Well, I started the game by shooting the lights out. I had 31 points in the first half—my game high for the season was only 25 before that—and just carried the HEAT. That was good, though, because I was 11-of-16 from the floor while everyone else was clunking 12-of-41. Without my hot night, we’d have been dead in the water.

Tim Hardaway I’d never had a run like that in my career. Not at any level. But for us to win the game, I was going to have to work my teammates into the flow of the offense, somehow. No one man, I don’t care who you are, can win a game by himself.

However, there was a little concern in the locker room at halftime. Rice, our long-range bomber, bruised his thigh in the first quarter and wouldn’t be able to return. That left us severely shorthanded in the backcourt, because our supersub, Edwards, was unable to play after breaking his nose a week earlier. Still, we knew we could hang together and hopefully squeeze out a win with a strong second half.

Whether I was mostly trying to get my team involved or I just ran out of gas, I was up to 35 points in the second half when I needed a break. Coach Ron Rothstein knew how hard I was playing to get us this win, so he rested me for about eight minutes in the third quarter. Remember, Denver’s strength was their backcourt, and both Jackson and Adams could light it up, so I was expending a lot of energy on the defensive side in order to keep us in the game.

The bad news was that my Syracuse mate Seikaly and teammate Billy Thompson knocked knees going after a rebound in the third quarter and the injury knocked Rony out of the game. Rony was eating up Denver and had 15 points and 11 rebounds when he was injured. We were down to nine healthy players and had fears that Rony had torn some cartilage in his knee.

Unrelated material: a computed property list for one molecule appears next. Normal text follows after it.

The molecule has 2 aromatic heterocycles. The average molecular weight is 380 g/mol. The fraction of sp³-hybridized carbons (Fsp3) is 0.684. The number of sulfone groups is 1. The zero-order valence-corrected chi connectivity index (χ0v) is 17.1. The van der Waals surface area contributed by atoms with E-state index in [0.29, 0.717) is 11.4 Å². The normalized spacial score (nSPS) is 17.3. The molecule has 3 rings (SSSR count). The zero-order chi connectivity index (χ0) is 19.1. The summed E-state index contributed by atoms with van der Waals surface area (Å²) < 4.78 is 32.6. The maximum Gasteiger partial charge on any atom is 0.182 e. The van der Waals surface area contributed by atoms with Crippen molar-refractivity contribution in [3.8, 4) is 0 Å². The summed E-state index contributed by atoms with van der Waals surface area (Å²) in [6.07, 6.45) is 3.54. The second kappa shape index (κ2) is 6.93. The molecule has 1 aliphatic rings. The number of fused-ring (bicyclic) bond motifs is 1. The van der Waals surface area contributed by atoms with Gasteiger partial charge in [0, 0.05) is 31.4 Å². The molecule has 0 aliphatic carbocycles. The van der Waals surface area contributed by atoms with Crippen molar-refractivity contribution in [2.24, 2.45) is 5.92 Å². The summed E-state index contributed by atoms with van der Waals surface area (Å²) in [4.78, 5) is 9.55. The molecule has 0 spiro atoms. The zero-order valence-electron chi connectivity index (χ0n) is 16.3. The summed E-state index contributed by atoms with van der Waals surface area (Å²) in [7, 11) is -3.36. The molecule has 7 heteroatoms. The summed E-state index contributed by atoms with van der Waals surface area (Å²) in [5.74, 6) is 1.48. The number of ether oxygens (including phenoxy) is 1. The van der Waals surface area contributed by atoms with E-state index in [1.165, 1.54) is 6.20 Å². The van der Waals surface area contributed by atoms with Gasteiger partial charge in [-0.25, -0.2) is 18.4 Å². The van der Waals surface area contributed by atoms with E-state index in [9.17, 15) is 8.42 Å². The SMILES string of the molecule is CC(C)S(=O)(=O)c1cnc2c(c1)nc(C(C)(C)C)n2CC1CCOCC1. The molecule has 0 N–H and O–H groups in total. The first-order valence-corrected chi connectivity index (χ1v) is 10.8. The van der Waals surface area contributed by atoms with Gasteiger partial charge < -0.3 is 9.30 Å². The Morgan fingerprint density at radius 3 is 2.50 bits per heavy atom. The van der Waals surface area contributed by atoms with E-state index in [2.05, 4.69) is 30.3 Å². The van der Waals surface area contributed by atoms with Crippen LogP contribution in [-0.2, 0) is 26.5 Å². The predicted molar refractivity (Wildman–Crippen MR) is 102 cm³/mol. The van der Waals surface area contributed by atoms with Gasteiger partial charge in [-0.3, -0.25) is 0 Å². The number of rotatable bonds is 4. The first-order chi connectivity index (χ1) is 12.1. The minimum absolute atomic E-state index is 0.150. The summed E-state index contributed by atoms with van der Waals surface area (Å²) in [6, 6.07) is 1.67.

Thankfully, we still had a frontcourt advantage even with Rony out. And in the backcourt, the Nuggets only had one guard in reserve, Walter Davis, so even though they led 88-85 at going into the fourth quarter, I had a feeling that Jackson and Adams might be spent.

I was right. Plus I was aided in the backcourt by a couple of our young guys, Bimbo Coles and Willie Burton. Bimbo scored 11 for the game and Willie started to think he could catch me with his scoring. He lit it up in the second half and finished with a career high 27 points, as well as 11 rebounds.

Their efforts and a few more buckets of mine allowed us to rally against the Nuggets and win the game, 124-114. By the end of the game, I had 42 points, which I scored in only 34 minutes. I didn’t abandon my role as a playmaker, either, with eight assists. My shooting was a solid 14-of-24, and I made 13-of-17 free throws. The free throws I made turned out to be my career high as well.

The injuries sustained in that game really did worry us and put a damper on the win. Both Rony and Glen were starters for us and without them, we’d be in a lot of trouble. Thankfully, neither injury turned out to be too bad and both players got back on the floor pretty quickly.

Our win at Denver was only our second in 13 games. It raised our record to 7-20, and we thought it would set us toward better times later in the season. Unfortunately, we only won 17 of our last 55 games, but still finished with a Miami-record 24 wins on the season.

That doesn’t sound like much these days, but it felt pretty good to us overall. In a game where we could have just given up and played out the string, we dug deep and rallied. Winning a thriller, shorthanded, on the road—not to mention me scoring baskets like crazy—made this a game I’m proud to look back on. It was a stepping stone for the Miami HEAT.